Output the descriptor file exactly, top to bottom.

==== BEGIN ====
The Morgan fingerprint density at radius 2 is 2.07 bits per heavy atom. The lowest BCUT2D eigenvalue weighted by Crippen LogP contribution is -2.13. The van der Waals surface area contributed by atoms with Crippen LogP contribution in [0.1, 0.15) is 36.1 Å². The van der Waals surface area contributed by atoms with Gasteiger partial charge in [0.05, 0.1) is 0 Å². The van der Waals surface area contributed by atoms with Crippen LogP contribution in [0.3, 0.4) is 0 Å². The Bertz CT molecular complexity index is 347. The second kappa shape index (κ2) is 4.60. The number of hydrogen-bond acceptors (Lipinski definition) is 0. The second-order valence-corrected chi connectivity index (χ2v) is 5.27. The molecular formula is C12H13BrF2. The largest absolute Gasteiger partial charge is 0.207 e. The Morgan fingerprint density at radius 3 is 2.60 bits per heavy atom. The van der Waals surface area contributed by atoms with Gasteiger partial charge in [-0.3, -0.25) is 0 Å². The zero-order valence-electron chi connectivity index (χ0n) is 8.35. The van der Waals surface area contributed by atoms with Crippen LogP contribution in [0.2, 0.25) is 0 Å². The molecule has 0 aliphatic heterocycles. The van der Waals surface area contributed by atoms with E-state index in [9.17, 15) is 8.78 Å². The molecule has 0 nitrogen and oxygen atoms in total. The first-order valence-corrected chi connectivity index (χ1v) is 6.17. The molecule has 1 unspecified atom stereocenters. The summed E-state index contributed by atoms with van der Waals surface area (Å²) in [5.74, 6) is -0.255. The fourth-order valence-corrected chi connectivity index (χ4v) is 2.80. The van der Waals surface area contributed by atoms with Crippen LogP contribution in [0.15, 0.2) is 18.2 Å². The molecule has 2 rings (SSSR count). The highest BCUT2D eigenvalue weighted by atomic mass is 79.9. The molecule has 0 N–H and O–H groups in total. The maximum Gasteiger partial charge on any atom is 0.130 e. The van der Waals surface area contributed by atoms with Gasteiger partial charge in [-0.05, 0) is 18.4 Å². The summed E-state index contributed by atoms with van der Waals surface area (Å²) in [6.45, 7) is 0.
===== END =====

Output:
The Morgan fingerprint density at radius 2 is 2.07 bits per heavy atom. The lowest BCUT2D eigenvalue weighted by Crippen LogP contribution is -2.13. The van der Waals surface area contributed by atoms with Crippen LogP contribution in [0.1, 0.15) is 36.1 Å². The van der Waals surface area contributed by atoms with Gasteiger partial charge in [0.05, 0.1) is 0 Å². The van der Waals surface area contributed by atoms with Crippen LogP contribution in [0.3, 0.4) is 0 Å². The Bertz CT molecular complexity index is 347. The second kappa shape index (κ2) is 4.60. The number of hydrogen-bond acceptors (Lipinski definition) is 0. The second-order valence-corrected chi connectivity index (χ2v) is 5.27. The molecular formula is C12H13BrF2. The largest absolute Gasteiger partial charge is 0.207 e. The Morgan fingerprint density at radius 3 is 2.60 bits per heavy atom. The van der Waals surface area contributed by atoms with Gasteiger partial charge in [-0.3, -0.25) is 0 Å². The zero-order valence-electron chi connectivity index (χ0n) is 8.35. The van der Waals surface area contributed by atoms with Crippen LogP contribution in [0.2, 0.25) is 0 Å². The molecule has 0 aliphatic heterocycles. The van der Waals surface area contributed by atoms with E-state index in [9.17, 15) is 8.78 Å². The molecule has 0 nitrogen and oxygen atoms in total. The first-order valence-corrected chi connectivity index (χ1v) is 6.17. The molecule has 1 unspecified atom stereocenters. The summed E-state index contributed by atoms with van der Waals surface area (Å²) in [5.74, 6) is -0.255. The fourth-order valence-corrected chi connectivity index (χ4v) is 2.80. The van der Waals surface area contributed by atoms with Crippen LogP contribution in [0.15, 0.2) is 18.2 Å². The molecule has 2 rings (SSSR count). The highest BCUT2D eigenvalue weighted by atomic mass is 79.9. The molecule has 0 N–H and O–H groups in total. The maximum Gasteiger partial charge on any atom is 0.130 e. The van der Waals surface area contributed by atoms with Gasteiger partial charge in [-0.05, 0) is 18.4 Å². The summed E-state index contributed by atoms with van der Waals surface area (Å²) in [6.45, 7) is 0.